SingPost sets aside S$100m for productivity enhancements and help schemes
- POSTED: 19 Sep 2013 10:50
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Singapore's postal agency, SingPost, has set aside nearly S$100 million to implement projects to enhance productivity, enhance the postal infrastructure and help workers improve through help schemes and upgrading programmes.
SINGAPORE: Singapore's postal agency, SingPost, has set aside nearly S$100 million to implement projects to enhance productivity, enhance the postal infrastructure and help workers improve through help schemes and upgrading programmes.
This makes SingPost the first unionised company in the NTUC infocomm and media cluster to adopt progressive work practices, which include redesigning jobs to make them easier and safer.
SingPost has also adopted the progressive wage model to attract more Singaporeans to become postmen and postwomen. Under it, the company has extended their career path with a new job grade -- the Postman Special Grade 2 -- from May.
The extended career path gives added recognition to staff with consistently good performance, and rewards them with better promotion prospects and a longer salary range.
Mr Heng Chee How, Deputy Secretary-General of NTUC, said: "What they have done now is to integrate at different levels and provide ladders for people to climb. They are not just academic ladders, they don't just ask them to go back to school to pick up a piece of paper, but they have tapped into the WSQ system as an equivalent way."
The company also has a S$10 million Inclusivity Fund to help some 3,400 workers who earn below S$2,000.
90 per cent of this fund is dedicated to help lower-waged staff to cope with rising costs through annual special recognition payments, income enhancements and retention awards.
These details were shared with leaders from the labour movement and the unionists during a learning journey to SingPost on Thursday, led by NTUC Secretary-General Lim Swee Say.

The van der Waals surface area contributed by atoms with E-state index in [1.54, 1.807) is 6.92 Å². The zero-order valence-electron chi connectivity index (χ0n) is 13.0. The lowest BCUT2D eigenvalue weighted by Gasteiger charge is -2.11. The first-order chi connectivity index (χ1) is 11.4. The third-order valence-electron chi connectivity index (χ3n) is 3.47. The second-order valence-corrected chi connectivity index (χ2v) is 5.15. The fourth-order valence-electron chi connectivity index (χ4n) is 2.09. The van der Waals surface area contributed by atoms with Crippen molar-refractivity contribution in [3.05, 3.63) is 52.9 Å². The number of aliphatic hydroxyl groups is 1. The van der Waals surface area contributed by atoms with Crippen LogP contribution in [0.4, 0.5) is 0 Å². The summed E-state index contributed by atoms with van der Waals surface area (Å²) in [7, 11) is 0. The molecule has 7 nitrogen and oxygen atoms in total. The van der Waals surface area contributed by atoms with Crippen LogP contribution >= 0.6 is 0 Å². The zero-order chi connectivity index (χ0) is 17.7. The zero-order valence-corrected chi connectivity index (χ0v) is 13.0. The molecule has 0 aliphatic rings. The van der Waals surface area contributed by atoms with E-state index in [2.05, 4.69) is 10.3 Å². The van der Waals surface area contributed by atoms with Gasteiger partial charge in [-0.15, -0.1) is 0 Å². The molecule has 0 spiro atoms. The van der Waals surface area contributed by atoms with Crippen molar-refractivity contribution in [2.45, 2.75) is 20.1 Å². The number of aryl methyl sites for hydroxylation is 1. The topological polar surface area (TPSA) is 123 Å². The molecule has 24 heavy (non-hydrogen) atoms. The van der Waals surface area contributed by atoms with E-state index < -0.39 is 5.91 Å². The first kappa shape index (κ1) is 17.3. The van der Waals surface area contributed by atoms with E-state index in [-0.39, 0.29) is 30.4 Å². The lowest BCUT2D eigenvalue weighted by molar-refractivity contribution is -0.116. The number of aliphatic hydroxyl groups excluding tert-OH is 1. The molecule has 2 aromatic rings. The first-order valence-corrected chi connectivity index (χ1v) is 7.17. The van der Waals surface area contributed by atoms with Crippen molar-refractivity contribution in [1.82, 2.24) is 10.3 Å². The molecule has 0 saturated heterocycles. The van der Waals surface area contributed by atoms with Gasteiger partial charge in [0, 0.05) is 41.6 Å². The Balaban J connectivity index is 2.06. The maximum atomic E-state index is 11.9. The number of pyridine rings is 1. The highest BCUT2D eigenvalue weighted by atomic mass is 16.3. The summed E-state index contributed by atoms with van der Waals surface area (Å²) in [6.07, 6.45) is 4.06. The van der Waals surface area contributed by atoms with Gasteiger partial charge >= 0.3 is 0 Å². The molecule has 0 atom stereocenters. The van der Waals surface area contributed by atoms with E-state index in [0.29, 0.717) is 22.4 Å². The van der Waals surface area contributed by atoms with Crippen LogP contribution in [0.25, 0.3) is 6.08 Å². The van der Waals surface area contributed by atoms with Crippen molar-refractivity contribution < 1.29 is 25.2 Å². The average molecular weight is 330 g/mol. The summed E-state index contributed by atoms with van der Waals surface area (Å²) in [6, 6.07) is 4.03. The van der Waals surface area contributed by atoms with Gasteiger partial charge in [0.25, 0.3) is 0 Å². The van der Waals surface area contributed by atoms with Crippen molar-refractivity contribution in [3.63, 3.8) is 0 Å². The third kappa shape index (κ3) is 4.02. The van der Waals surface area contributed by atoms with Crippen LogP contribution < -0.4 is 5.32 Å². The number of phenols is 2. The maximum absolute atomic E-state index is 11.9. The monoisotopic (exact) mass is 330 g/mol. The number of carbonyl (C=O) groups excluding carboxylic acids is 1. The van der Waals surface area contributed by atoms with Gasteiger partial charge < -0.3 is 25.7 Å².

Commenting on the achievements of SingPost, Mr Heng said: "I am happy that SingPost has made significant effort to make jobs easier, safer and smarter for its workers. It has also looked into enhancing the career ladder for postmen and postwomen to assume higher positions through the WSQ framework.
"This is an enlightened approach towards valuing every worker and helping them better their skills and competency levels. In this tight labour market, I encourage more companies in the infocomm and media sector to adopt a similar approach as it will result in mutually beneficial outcomes for both employers and workers."
Showcasing some its achievements, SingPost said it has invested in mechanisation by purchasing Ezy Trolleys to make sorting easier, safer and less strenuous for its workers. Previously, mail and bulky parcels were sorted into drop bags, which could weigh as much as 20 kilogrammes when full.
SingPost has also provided various job opportunities for Singaporeans and housewives who want to re-join the workforce.
It now hires 680 housewives in the mail delivery section and another 217 housewives in the mail processing section. This has also reduced the company's reliance on foreign workers.
Currently, SingPost hires more than 4,500 employees -- 80 per cent of whom are Singaporeans and permanent residents.
Mr Heng added: "The more you could make the playing field of employment favourable to the local jobseeker, and in a way that allows the company to look for the appropriate person to employ, then it will be win-win.
"I believe that what the MOM is looking at in developing the framework is to allow both of these ends to be met concurrently."
Nearly three million pieces of mail are delivered to Singapore homes and workplaces each day.